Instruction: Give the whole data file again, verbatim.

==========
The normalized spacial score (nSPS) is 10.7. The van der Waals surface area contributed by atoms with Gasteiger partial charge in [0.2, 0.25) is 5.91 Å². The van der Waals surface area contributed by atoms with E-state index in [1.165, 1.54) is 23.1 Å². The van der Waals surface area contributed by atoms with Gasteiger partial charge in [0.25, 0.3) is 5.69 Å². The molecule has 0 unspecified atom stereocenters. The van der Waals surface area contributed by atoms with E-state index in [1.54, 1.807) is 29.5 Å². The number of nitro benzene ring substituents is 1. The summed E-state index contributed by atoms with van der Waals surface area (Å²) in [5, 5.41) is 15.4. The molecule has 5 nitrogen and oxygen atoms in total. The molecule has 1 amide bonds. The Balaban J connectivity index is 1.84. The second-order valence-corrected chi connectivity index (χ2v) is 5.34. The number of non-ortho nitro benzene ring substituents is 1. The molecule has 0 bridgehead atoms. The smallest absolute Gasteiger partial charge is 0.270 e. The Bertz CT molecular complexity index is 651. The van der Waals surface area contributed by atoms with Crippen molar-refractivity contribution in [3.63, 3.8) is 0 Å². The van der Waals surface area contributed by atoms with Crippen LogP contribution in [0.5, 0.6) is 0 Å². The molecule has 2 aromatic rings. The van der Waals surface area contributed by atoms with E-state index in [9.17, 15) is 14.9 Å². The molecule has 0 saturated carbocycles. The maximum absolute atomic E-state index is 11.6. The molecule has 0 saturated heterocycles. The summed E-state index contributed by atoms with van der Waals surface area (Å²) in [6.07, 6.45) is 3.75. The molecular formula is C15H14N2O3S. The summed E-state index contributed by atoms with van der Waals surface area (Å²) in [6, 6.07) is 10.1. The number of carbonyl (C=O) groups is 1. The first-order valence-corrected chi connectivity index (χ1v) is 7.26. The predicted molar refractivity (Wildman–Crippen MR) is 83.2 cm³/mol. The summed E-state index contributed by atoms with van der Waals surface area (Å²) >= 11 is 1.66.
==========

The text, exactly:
The normalized spacial score (nSPS) is 10.7. The van der Waals surface area contributed by atoms with Gasteiger partial charge in [0.2, 0.25) is 5.91 Å². The van der Waals surface area contributed by atoms with E-state index in [1.165, 1.54) is 23.1 Å². The van der Waals surface area contributed by atoms with Gasteiger partial charge in [0.25, 0.3) is 5.69 Å². The molecule has 0 unspecified atom stereocenters. The van der Waals surface area contributed by atoms with E-state index in [1.54, 1.807) is 29.5 Å². The number of nitro benzene ring substituents is 1. The summed E-state index contributed by atoms with van der Waals surface area (Å²) in [5, 5.41) is 15.4. The molecule has 5 nitrogen and oxygen atoms in total. The molecule has 1 amide bonds. The Balaban J connectivity index is 1.84. The second-order valence-corrected chi connectivity index (χ2v) is 5.34. The number of non-ortho nitro benzene ring substituents is 1. The molecule has 0 bridgehead atoms. The smallest absolute Gasteiger partial charge is 0.270 e. The Bertz CT molecular complexity index is 651. The van der Waals surface area contributed by atoms with Crippen molar-refractivity contribution in [3.63, 3.8) is 0 Å². The van der Waals surface area contributed by atoms with Crippen LogP contribution in [0.5, 0.6) is 0 Å². The molecule has 2 aromatic rings. The van der Waals surface area contributed by atoms with E-state index in [9.17, 15) is 14.9 Å². The molecule has 0 saturated carbocycles. The maximum absolute atomic E-state index is 11.6. The molecule has 0 saturated heterocycles. The summed E-state index contributed by atoms with van der Waals surface area (Å²) in [6.07, 6.45) is 3.75. The molecular formula is C15H14N2O3S. The summed E-state index contributed by atoms with van der Waals surface area (Å²) in [6, 6.07) is 10.1. The number of carbonyl (C=O) groups is 1. The first-order valence-corrected chi connectivity index (χ1v) is 7.26. The predicted molar refractivity (Wildman–Crippen MR) is 83.2 cm³/mol. The summed E-state index contributed by atoms with van der Waals surface area (Å²) >= 11 is 1.66.